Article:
Florida Forges Ahead in Important Homestand
By Bill Whitehead
This is partially about the Florida Panthers’ horrible showing in Boston last Thursday. That game was ridiculous. Fittingly, I’d like to start out with someone equally ridiculous — a reference to The Simpsons ride at Universal Studios. While standing in line, the soon-to-be-riding patron watches a video of villainous Sideshow Bob, who is brandishing a gun and says to Homer that he’s offering up “a dish best served cold.” Homer responds: “Is it ice cream?”
Of course not. It’s revenge, which is exactly what the Boston Bruins had in mind last Thursday in its 8-0 pounding of the Panthers, who were rendered hapless after playing without seven forwards. That’s right, seven — in itself ridiculous. It was basically the San Antonio Panthers that coach Kevin Dineen was working with at TD Garden. But Florida being shorthanded didn’t keep the Bruins from serving. There was a heaping helping of Brad Marchand. A daunting dollop of Tuukka Rask. Even a smidge of ex-Panther Gregory Campbell was thrown in. It made for an easy night of headlines. How about “Beatdown in Beantown”? “Boston Sixty-Three Party” in honor of Marchand’s hat trick? Or “The Nightmare Before Christmas”? I didn’t see any of those, but they were there for the taking.
But here’s the reality: That game is behind Florida now and, standings wise, was little different than the club’s 2-1 loss to Phoenix earlier in the week. Boston had revenge on its mind and got it, but as thrilled as Bruins fans were after the game, they were just as upset 15 days earlier when Jose Theodore blanked them and Tomas Kopecky and Kris Versteeg broke their hearts. One win, one loss. The only oddity is goal differential, which is an insignificant, overrated stat anyway. Tampa Bay was within one goal of facing Vancouver in the Stanley Cup Finals last year, but the Lightning managed just a meager plus-7 in goal differential during the season.
The first-place Panthers (18-11-7) can’t be caught looking past Toronto tonight and worried about revenge of its own against Friday’s opponent, the New York Rangers, who beat Florida soundly in Madison Square Garden two weeks ago. Florida has defeated both Toronto and Montreal, Saturday’s foe, in separate Canadian road swings. The Maple Leafs (18-13-4) have won two straight, just extended coach Ron Wilson’s contract at Christmas and have Phil Kessel, second in scoring (41 points) and tied for second in goals (20). Goaltending has always been an issue, though. James Reimer and Ben Scrivens have put up better save percentages and GAAs, but Jonas Gustavsson has more starts and half the team’s wins.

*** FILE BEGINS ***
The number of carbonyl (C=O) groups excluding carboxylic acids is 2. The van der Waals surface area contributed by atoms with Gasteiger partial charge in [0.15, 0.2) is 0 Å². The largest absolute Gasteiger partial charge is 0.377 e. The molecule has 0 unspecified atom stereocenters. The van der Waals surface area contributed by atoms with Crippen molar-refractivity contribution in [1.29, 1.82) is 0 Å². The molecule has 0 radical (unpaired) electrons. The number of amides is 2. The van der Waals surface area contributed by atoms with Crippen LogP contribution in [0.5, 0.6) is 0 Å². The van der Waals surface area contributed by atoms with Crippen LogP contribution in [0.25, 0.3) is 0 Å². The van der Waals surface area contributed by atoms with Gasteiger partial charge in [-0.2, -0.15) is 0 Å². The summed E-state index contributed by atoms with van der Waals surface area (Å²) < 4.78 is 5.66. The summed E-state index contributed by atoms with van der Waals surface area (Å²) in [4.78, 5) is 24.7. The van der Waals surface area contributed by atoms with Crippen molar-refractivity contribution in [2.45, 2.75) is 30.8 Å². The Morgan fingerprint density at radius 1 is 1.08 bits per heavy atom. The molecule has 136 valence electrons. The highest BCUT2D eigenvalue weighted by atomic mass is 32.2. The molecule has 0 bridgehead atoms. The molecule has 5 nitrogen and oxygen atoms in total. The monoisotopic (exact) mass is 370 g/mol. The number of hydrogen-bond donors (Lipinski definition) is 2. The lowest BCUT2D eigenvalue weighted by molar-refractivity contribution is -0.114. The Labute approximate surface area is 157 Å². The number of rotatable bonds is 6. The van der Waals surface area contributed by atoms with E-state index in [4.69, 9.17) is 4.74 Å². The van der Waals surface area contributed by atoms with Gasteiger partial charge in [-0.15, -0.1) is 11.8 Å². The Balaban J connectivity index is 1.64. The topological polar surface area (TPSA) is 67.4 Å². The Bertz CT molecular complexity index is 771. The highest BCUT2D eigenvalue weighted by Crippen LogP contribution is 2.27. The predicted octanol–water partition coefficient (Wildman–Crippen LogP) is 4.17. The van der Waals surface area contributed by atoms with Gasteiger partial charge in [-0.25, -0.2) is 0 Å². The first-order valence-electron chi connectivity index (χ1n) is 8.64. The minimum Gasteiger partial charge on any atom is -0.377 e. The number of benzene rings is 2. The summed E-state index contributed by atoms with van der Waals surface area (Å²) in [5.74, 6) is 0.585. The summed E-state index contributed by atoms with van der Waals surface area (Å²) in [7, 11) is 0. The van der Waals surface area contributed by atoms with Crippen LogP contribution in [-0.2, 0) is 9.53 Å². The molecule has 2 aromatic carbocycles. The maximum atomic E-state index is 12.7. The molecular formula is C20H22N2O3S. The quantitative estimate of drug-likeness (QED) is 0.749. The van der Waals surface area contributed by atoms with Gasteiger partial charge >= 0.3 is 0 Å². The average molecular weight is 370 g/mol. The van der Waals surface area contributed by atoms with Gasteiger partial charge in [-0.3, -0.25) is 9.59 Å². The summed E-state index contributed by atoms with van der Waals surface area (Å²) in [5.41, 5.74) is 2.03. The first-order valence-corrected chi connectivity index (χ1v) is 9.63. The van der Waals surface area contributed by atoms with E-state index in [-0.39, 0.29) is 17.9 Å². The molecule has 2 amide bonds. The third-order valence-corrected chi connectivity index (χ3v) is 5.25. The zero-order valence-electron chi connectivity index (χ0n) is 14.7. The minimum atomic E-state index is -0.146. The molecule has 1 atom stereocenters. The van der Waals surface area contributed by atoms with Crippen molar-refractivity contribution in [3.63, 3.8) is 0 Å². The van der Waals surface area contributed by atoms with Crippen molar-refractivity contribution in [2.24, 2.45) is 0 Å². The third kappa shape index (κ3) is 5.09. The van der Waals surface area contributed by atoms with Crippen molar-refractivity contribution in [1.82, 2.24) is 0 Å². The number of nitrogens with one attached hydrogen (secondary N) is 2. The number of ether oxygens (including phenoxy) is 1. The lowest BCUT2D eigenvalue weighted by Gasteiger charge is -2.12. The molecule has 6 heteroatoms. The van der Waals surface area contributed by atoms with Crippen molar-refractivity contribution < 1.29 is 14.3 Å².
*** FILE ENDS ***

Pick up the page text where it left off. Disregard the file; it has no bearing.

A late Christmas gift for Florida would be getting healthy and playing the style of hockey that’s put the Panthers atop the Southeast Division. Stephen Weiss and Mikael Samuelsson are likely the closest to return, and the hope is that Jack Skille, Marco Sturm, Scottie Upshall and red-hot Shawn Bergenheim suit up soon, maybe when Florida hits the road after New Year’s.
Florida has put itself in a good position and created a nice cushion — one it’s needed lately in a three-game losing streak. It’s earned points when that didn’t look likely, such as at Ottawa last week and against Carolina, but now that lead is down to six over second-place Winnipeg. The Jets, however, have nearly played half of its home schedule, and third-place Washington can’t seem to gain any footing in the standings.
Revenge can be set aside for now, and that nasty game in Beantown perhaps could be used motivation in this week’s three-game homestand in front of full houses. Time for these Florida Panthers to start grabbing points however they may come and padding that cushion again.
By Bill Whitehead
NHLHS Florida Panthers Credentialed Correspondent